Letter From Chicago
by Edward Lawton
On May 20, 2012, a few friends and I rolled out of our sleeping bags outside a Bank of America branch in West Chicago. The day before we met members of Occupy D.C. who invited us to join the “Sleepful Protest” they decided to hold there for the weekend, while the leaders on NATO held their annual summit. We all walked to Grant Park for the opening rally of Sunday’s Veterans’ March. A relatively calm atmospere filled the streets, despite scuffles between police and protesters the night before.
At 2pm, we began to march through Chicago to McCormick Place, where the world’s military leaders were planning and discussing, presumably, the next war. The march stopped at Michigan and Cermak, where veterans of the Afghanistan and Iraqi wars gave speeches and, symbolically, threw their combat awards towards the site of the summit. No sooner had the speeches ended than police officers, covered head to toe in riot gear, began to surround the mass of protesters. The police went block by block, separating groups and kettling us in. Over a speaker we could hear an order to disperse but were given no way out. We had nowhere to go, so a small group of us sat down to face these lines. Then they charged.
One baton just missed my face, hitting the man on my right. The police grabbed him as the man to my right and I tried to pull him back to no avail. Then the man on my right was taken and beaten behind the lines. A sea of blue helmets came flooding down the street. This was only the beginning of, what would become, a long night of standoffs.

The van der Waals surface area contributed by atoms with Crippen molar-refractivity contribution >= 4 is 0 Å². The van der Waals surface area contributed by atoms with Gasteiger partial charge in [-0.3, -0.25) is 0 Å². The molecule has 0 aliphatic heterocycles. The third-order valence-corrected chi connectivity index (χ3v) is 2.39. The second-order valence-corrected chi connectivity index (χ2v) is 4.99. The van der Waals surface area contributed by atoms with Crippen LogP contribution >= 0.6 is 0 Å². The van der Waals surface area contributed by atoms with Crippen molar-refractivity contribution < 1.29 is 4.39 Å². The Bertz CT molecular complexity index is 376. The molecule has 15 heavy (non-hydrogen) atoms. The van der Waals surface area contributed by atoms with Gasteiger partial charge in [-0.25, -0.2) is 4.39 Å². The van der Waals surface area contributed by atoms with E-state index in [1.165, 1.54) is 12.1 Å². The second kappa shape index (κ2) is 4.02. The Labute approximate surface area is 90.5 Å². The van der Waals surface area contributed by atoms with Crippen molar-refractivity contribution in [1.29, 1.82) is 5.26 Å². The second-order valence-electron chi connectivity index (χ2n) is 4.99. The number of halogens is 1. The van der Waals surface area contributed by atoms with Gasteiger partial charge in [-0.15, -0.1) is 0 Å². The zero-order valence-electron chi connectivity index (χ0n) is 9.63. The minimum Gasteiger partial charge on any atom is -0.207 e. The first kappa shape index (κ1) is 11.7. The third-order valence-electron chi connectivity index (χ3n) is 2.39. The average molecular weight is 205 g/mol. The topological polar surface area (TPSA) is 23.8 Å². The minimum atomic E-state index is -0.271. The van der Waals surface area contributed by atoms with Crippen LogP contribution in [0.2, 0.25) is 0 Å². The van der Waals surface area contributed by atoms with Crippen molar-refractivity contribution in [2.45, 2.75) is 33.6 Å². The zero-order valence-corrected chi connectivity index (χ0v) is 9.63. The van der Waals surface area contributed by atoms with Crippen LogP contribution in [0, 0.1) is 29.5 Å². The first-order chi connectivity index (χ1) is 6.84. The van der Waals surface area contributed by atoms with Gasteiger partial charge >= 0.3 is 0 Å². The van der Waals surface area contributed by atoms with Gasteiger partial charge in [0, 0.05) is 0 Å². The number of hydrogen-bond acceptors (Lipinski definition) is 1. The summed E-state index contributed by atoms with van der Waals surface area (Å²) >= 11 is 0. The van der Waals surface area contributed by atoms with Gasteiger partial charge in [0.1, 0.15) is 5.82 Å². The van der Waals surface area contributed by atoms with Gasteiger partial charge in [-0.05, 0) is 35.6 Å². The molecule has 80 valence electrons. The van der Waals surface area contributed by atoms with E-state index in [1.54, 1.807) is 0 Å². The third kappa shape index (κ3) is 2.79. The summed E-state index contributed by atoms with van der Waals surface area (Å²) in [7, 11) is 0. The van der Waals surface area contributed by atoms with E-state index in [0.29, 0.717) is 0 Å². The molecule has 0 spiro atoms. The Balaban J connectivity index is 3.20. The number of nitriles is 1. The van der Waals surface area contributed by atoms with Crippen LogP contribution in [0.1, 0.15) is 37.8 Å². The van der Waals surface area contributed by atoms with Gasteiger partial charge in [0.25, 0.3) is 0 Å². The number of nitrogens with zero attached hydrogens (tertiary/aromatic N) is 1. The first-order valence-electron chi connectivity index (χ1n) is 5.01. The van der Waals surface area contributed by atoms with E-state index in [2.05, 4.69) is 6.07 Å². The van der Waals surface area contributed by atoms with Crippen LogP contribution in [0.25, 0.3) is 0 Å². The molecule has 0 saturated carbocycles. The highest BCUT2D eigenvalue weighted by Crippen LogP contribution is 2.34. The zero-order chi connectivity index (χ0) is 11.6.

The situation in Chicago turned bleak for anyone without a badge. Reports circulated of journalists being pointed out and beaten, undercover police pinning protestors with “smiley stickers” to be marked for arrest, children and seniors caught on a lopsided battleground. With the police forces avoiding arrests and just leaving their victims to bleed in the streets, we have black bloc tactics to thank for our escape. It seems these clusters of black were maneuvering as a distraction for people who wanted out.
While the world leaders who came to Chicago call their summit successful and praise the “effectiveness” of the police force, I’m left questioning the integrity of our system of laws.
- Edward Lawton, Buffalo
Several days of protests attended NATO’s annual summit, held last weekend in Chicago. The largest of these demonstrations occurred Sunday. Edward Lawton of Buffalo sends these photographs documenting the march. In all, fewer than 100 arrests were made during the week; according to Lawton, however, the police presence was not so restrained and peaceful as those numbers and many news media accounts suggest.
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